The monthly days of 1942:
Table of Contents
- January 1942
- February 1942
- March 1942
- April 1942
- May 1942
- June 1942
- July 1942
- August 1942
- September 1942
- October 1942
- November 1942
- December 1942
1942 – America enters War.
The year 1942 is characterized by the entry of the USA into WW2.
Japan’s attack on Pearl Harbor on 7 December 1941 destroyed the illusion of US neutrality, which had shaped the war up to this day – Roosevelt’s ‘date that will live in infamy’.
Within a few days, the industrial power and the military potential of the strongest nation on earth were opposed not only to Japan, but also to Germany and Italy. And Japan’s intended decisive blow proved just to be a short-term setback for the Allies.
Despite the prevailing deterioration in diplomatic and economic relations between the US and Japan, most objective observers believed that the leaders of Japan had no need to engage in a war with America. The rich British, French and Dutch possessions in the Far East lay more or less unprotected at their doorstep, while the German Operation Barbarossa offered similar opportunities for expansion in Eastern Siberia and the Far East of Russia.
They did not, however, reckon with the boundless arrogance, the political naiveté, and the sheer stupidity of the military clique led by General Tojo, who in October 1941 had attained absolute control over the Japanese government. As well, they had not taken into consideration the prominent vanities of the Japanese naval commander.
Admiral Yamamoto had for many years been heavily involved in the development of the aircraft carrier. In November 1941, he was able to deploy six fast and large aircraft carriers that could accommodate more than 350 modern and powerful aircraft, many of which were armed with the new ‘Taranto type’ torpedoes designed to be dropped even in shallow water. In addition, were armor-piercing bombs for the carrier-based dive-bombers available. Even more impressive were the A6M2 Zero, the first carrier-based fighters which were superior to their counterparts from land bases.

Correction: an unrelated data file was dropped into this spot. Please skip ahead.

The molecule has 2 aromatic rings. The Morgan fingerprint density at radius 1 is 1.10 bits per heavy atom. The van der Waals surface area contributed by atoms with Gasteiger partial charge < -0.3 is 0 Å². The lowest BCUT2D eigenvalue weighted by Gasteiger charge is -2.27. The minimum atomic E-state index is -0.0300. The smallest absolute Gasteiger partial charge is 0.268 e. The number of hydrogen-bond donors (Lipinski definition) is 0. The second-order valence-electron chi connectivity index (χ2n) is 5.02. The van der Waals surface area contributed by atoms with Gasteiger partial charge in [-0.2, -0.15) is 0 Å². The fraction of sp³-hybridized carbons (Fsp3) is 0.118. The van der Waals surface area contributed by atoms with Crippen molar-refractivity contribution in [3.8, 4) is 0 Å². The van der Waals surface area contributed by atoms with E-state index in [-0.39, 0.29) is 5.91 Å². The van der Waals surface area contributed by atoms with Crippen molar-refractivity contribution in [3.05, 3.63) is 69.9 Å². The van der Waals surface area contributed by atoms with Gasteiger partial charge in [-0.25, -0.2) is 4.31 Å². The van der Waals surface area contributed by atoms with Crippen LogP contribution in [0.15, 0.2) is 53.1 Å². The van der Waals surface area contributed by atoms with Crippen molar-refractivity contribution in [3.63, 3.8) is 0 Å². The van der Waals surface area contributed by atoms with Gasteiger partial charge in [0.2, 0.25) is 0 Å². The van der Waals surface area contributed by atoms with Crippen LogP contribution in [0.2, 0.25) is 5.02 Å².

But despite the seemingly unrestrained enthusiasm for these new weapons, Yamamoto remained a traditionalist in his heart. He missed searching and destroying the three US fleet carriers that were on sea outside of Pearl Harbor that day. Satisfied with the sinking of five battleships and the destruction of 188 aircraft, Yamamoto was convinced that the latter following decisive battle in the open sea between the ‘remains’ of the US Navy and the Japanese Combined Fleet with the support of his great new flagship, the super-battleship Yamato, and the other 10 battleships, would decide the day.
Yamamoto stubbornly clung to his secret passion for the mighty battleships, and six months later, these unfounded and contradictory ideas in the Battle of Midway were to contribute significantly to the defeat of the Japanese ‘Combined Fleet’.